Thursday, March 12, 2009

Custer and His Last Stand

There is just no place like the Black Hills for cruising and admiring the sights.  There are some great stops along the way though.  

We lit out in the morning with The Coyote hell bent on spending some time in Custer’s Battlefield National Park, which was conveniently right along our route.  You see he wanted to visit there a couple years earlier when we were on our Sturgis trip, but we (read “I”) failed to properly consult a map and took the wrong highway.

We got there and had a very impressive visit.  I was most intrigued by the grave markers of Custer and his troops.  They are all confined to a fairly small, say 50’ by 50’ area on a very gentle, grassy slope.  The sandstone markers are uniformly tan except for Custer’s, which is black.  It is impressive how you seem to be able to see so far from the hill where the battlefield lies. 

You wonder how Custer and his men could have been caught there.  But as you listen to the guides and read the reference material you begin to realize that the rolling terrain can easily conceal all but the closest horses and men. In fact you could crawl to within 100 feet of the graveyard and remain concealed even in daylight. 

We listened for some time to a Native American guide and artist, Patrick Hill, as he described the setting and the battle.  Mr. Hill is an extremely articulate historian who peppers his presentation with irony and humor.  I was taken by his grasp of the events and the way he immersed himself in them, moving his arms from point to point on the horizon and across the battlefield to point out significant landmarks.

Patrick wore a national park service uniform and was Native American through and through.  He looked that way, he talked that way and he moved that way. You could tell he was proud of the battlefield victory that day but sad that it had to take place to begin with.  I would like to go back and hear him again. (Mr. Hill is shown in the photo that accompanys this entry.)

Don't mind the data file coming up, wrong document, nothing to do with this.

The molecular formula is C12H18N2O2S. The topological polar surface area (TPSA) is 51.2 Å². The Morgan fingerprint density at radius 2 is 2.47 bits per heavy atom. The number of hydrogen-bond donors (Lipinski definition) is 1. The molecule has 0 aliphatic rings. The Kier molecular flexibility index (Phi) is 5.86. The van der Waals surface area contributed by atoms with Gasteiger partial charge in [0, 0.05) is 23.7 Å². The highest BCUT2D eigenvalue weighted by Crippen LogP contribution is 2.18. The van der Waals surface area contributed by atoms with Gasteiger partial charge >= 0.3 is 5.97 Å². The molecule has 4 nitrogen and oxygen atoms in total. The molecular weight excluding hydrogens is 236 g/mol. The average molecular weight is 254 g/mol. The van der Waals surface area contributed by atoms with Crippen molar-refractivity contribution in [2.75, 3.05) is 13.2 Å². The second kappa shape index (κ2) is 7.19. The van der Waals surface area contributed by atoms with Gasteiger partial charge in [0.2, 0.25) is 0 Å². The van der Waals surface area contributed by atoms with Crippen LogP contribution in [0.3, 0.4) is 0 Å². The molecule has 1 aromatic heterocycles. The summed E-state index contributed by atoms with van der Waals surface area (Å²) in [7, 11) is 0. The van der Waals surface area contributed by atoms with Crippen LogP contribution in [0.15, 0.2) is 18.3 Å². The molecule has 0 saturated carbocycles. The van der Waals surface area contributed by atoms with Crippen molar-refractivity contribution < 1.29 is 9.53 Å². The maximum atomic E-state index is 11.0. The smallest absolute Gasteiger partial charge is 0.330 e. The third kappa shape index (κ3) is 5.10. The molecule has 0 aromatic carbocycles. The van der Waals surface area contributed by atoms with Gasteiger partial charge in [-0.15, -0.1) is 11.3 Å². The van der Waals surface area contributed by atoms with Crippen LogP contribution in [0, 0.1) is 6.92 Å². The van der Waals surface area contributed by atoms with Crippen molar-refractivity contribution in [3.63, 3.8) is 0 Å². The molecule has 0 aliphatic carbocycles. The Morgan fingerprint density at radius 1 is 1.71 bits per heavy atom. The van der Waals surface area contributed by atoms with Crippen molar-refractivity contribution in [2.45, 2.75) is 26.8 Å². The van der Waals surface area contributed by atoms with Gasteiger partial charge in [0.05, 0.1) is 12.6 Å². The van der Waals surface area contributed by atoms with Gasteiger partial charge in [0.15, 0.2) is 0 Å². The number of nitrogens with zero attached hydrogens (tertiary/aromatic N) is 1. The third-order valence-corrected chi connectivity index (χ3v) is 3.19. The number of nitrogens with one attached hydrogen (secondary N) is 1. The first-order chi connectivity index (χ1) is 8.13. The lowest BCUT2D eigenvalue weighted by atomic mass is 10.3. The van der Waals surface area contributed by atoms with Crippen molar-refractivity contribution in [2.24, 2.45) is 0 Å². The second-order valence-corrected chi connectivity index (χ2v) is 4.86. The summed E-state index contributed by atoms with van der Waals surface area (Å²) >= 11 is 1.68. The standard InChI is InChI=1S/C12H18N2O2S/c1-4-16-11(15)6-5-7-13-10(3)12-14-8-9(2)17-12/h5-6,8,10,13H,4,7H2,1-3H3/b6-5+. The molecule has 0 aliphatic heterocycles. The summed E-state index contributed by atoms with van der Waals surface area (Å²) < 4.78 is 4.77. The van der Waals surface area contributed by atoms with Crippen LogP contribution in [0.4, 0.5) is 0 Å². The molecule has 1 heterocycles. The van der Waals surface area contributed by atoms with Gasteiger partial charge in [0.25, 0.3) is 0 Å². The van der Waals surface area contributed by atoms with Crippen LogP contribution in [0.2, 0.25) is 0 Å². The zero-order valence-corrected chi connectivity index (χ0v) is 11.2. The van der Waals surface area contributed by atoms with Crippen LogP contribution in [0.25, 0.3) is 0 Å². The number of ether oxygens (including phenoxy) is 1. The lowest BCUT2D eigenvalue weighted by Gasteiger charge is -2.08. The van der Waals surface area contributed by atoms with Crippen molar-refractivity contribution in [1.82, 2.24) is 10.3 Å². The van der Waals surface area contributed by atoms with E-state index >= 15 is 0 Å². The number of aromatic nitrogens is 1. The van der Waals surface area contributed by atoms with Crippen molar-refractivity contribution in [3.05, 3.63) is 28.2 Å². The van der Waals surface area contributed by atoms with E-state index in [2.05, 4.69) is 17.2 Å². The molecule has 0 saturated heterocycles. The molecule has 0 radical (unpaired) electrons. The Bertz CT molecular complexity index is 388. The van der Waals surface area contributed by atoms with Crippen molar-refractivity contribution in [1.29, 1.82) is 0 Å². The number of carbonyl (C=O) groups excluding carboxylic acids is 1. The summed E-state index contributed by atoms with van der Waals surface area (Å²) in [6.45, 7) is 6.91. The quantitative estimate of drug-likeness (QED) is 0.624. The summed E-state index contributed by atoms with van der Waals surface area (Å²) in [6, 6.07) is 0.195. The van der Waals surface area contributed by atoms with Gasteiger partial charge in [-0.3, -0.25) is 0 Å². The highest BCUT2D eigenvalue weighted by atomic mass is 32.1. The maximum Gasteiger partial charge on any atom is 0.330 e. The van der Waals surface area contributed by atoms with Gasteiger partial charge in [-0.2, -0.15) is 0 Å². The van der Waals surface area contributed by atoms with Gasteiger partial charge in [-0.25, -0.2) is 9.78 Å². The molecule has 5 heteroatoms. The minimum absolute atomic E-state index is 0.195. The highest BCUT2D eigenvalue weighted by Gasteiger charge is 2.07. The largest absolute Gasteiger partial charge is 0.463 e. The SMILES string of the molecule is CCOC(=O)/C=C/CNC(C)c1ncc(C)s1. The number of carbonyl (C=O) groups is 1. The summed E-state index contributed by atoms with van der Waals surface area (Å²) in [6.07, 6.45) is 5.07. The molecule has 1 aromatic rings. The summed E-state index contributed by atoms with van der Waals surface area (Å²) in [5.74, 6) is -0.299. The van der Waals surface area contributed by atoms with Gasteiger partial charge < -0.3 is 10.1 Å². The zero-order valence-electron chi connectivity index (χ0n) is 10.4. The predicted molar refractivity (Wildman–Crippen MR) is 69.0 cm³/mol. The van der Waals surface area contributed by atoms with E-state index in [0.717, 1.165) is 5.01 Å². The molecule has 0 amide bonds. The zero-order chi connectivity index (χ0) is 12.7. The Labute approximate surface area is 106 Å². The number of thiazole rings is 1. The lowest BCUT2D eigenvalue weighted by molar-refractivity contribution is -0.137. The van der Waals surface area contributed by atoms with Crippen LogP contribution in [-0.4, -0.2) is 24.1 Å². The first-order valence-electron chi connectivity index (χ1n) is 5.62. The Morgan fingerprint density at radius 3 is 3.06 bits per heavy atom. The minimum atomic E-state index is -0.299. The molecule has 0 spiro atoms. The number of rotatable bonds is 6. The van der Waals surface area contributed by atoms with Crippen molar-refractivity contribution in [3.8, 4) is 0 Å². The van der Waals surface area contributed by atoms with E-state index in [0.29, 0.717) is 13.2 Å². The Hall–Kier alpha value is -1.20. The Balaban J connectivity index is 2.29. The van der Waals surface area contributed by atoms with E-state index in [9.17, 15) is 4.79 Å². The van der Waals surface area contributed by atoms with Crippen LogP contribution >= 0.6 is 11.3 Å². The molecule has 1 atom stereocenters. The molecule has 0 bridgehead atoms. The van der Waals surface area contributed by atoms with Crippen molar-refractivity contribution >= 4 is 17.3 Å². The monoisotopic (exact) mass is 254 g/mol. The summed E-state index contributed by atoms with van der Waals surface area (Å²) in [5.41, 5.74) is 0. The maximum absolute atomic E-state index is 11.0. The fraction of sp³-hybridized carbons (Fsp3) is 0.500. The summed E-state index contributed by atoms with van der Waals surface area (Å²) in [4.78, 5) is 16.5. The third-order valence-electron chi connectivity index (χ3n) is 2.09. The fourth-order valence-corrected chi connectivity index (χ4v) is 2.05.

In fact I think I will go back and hear him again.  You see later in the day Al was checking out the pictures he took there with his digital camera.  He takes pictures the way he collects T-shirts, that is to say a hell of a lot of them. Yes this is the “Law of Large Numbers” at work once again. Anyway he was fiddling with his camera after we got to Butch’s place in Rapid City and accidentally deleted the entire shoot.

Al was pretty devastated there for a while and was threatening to ride the entire 250 or so miles to the battlefield, retake the pictures and ride back the same day.  Finally he figured the way to do it was return one day with his wife so she could see and experience the place.  Then he could retake the entire lot and more.  I also consoled him a little by offering to share copies of the pitiful few photos I took that day.  So here is the proverbial bottom line– if Al rides there again, I will want to ride with him.

(Excerpt from "Badass, The Harley Davidson Experience",


Annie King said...

Hi Tom,

I just visited your site for the first time, and I'll definitely be back. I enjoyed reading your stories!

TomC said...

Why thank you for the compliment Annie. Your words warm my heart. Great to have you visit!

Anonymous said...
This comment has been removed by a blog administrator.
Anonymous said...
This comment has been removed by a blog administrator.
Anonymous said...
This comment has been removed by a blog administrator.